On March 25, 2015, the Fifth Court of Appeals in Dallas reversed various bribery-related convictions of David Cary. Mr. Cary had been accused of secretly funneling money to attorney Suzanne Wooten, who was running for the 380th District Court bench in Collin County, which is just north of Dallas.
According to the opinion of the Fifth Court of Appeals:
“Boiled down, the State’s theory in this case was that the Carys [referring to David Cary and his wife, Stacy Stine Cary, who was also charged and convicted of bribery] secretly funded Wooten’s campaign for elective office. And the only evidence of a benefit to Wooten in this case was that Stacy Cary gave money to Spencer [the judicial candidate’s campaign manager] and Spencer used it in connection with Wooten’s campaign.”
The evidence showed that Mr. Cary and his wife funneled a lot of money – around $150,000 — to the Wooten campaign by making numerous large payments to the campaign manager, who then used the money to pay for campaign stuff, e.g., signs, a consultant fee, etc.
Although the appellate court conceded that Mr. Cary may have been doing something illegal, the bottom line is that the way this particular case was plead and argued to the jury, the State had failed to prove that Mr. Cary had bribed anyone. The reasoning hinges on the exception in section 36.02 of theTexas bribery statue for political contributions:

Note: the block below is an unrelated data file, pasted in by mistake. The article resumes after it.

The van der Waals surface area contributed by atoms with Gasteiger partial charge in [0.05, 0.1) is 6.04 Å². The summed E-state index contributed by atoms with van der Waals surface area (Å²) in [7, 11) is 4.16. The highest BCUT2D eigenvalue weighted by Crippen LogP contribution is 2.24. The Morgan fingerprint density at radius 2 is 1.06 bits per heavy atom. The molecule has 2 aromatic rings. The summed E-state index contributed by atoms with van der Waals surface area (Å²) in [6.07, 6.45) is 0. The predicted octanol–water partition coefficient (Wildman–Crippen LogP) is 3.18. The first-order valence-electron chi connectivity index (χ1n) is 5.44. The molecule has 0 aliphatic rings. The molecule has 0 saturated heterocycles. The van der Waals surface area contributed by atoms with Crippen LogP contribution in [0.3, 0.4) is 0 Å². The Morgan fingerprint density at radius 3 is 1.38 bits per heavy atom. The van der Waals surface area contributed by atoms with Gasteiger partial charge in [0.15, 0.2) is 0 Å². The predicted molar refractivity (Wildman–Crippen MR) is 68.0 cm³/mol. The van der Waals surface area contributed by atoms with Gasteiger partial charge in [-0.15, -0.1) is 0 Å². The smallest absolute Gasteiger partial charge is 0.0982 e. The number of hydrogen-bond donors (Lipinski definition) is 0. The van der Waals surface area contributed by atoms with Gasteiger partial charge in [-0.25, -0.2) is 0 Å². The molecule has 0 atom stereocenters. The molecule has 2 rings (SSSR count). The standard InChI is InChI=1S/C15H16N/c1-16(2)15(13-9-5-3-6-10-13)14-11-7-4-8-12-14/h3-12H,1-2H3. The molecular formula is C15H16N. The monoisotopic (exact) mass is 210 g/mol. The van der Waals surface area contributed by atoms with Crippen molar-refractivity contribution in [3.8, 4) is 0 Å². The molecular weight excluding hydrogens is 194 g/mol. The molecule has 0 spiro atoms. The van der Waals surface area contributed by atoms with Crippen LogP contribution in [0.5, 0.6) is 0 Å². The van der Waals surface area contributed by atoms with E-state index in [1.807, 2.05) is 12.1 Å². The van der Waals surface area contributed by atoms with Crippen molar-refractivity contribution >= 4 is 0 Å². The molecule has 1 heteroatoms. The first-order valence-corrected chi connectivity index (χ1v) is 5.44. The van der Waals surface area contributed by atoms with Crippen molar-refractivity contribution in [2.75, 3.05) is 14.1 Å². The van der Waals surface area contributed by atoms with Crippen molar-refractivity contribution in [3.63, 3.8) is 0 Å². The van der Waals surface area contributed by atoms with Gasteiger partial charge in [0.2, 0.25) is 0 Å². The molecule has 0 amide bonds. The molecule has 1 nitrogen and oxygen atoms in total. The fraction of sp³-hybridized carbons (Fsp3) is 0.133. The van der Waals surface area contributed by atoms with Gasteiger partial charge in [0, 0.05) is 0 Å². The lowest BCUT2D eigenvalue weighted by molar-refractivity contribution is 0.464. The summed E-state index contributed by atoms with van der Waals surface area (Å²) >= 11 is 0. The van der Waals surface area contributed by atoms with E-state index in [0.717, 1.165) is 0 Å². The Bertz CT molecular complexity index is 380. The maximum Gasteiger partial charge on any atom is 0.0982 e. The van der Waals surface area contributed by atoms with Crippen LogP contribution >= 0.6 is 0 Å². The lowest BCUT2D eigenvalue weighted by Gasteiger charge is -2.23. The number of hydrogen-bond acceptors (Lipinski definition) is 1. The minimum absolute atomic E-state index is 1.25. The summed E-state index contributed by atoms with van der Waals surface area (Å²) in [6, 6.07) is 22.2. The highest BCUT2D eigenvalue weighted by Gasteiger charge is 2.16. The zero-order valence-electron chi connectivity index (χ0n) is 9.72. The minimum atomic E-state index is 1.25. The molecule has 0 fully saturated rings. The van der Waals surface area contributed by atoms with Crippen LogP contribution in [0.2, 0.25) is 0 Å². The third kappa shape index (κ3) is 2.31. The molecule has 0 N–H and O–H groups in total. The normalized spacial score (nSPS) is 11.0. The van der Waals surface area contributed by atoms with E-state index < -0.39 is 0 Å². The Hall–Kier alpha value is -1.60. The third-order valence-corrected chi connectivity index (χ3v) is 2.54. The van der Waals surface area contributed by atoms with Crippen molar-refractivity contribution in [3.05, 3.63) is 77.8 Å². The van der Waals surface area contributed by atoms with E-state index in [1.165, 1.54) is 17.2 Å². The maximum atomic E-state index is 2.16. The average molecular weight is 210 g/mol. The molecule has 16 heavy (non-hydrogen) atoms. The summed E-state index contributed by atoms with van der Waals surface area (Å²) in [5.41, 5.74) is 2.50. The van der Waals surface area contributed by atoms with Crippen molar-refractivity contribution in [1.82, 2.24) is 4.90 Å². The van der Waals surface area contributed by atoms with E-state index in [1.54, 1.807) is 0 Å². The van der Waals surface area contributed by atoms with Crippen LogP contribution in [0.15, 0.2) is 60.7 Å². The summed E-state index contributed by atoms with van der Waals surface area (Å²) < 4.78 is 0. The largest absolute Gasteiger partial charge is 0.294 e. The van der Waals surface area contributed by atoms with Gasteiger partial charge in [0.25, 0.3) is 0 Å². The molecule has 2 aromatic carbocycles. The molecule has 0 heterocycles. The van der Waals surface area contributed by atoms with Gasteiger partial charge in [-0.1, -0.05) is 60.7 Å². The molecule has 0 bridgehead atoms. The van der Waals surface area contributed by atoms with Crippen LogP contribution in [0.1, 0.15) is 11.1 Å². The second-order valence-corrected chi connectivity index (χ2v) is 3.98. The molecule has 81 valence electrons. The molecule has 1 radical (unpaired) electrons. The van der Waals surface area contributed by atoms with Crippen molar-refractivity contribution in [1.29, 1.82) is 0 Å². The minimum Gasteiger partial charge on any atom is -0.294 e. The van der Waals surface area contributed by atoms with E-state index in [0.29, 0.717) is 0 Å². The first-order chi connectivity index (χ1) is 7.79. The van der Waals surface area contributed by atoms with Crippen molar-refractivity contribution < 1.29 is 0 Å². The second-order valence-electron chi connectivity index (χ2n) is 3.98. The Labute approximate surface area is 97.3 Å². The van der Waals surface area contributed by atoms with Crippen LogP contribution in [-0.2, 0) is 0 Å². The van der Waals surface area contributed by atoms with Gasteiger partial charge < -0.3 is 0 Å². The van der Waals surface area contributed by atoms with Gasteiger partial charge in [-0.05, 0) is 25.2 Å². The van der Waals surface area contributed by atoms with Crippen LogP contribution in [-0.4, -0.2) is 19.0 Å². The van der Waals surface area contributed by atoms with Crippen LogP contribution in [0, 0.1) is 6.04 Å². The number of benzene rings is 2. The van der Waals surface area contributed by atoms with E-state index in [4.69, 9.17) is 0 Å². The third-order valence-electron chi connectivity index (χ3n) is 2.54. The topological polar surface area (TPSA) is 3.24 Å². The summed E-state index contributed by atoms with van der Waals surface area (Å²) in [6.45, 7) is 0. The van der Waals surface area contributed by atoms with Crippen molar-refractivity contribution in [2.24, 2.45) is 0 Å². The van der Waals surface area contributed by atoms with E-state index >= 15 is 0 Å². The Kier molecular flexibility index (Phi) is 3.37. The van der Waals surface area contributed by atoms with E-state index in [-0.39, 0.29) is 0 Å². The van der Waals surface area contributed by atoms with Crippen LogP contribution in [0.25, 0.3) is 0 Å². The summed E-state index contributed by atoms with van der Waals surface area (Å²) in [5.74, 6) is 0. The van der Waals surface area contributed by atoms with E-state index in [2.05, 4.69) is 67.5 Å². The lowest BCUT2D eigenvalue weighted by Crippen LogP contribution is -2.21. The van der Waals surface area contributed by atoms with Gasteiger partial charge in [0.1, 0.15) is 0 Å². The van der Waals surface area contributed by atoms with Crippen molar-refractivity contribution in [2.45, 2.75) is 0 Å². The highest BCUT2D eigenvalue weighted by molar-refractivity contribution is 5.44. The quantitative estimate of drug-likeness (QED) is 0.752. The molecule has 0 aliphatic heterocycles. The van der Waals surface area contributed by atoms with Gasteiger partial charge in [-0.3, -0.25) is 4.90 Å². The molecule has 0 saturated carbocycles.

“It is an exception to the application of Subdivisions (1), (2), and (3) of Subsection (a) that the benefit is a political contribution as defined by Title 15, Election Code, or an expenditure made and reported in accordance with Chapter 305, Government Code.”
Here is the definition of “contribution” in Title 15 of the Texas Election Code:
“‘Contribution’ means a direct or indirect transfer of money, goods, services, or any other thing of value and includes an agreement made or other obligation incurred, whether legally enforceable or not, to make a transfer. The term includes a loan or extension of credit, other than those expressly excluded by this subdivision, and a guarantee of a loan or extension of credit, including a loan described by this subdivision.”
Because a bribe is subject to the “political contribution exception,” and because political contributions include indirect transfers of money, goods, etc., all of the evidence put on by the State showing that money was secretly given to the political campaign manager and then spent on the political campaign failed to establish that any crime had been committed.
What makes the case interesting is the work of John Helms, who handled the appeals of both Ms. Cary and Mr. Cary. You can see the arguments evolve in the second appeal, and you can see in the appellate court’s opinion how they specifically responded to the new, refined arguments in Mr. Cary’s case. For appellate attorneys in makes for a great read.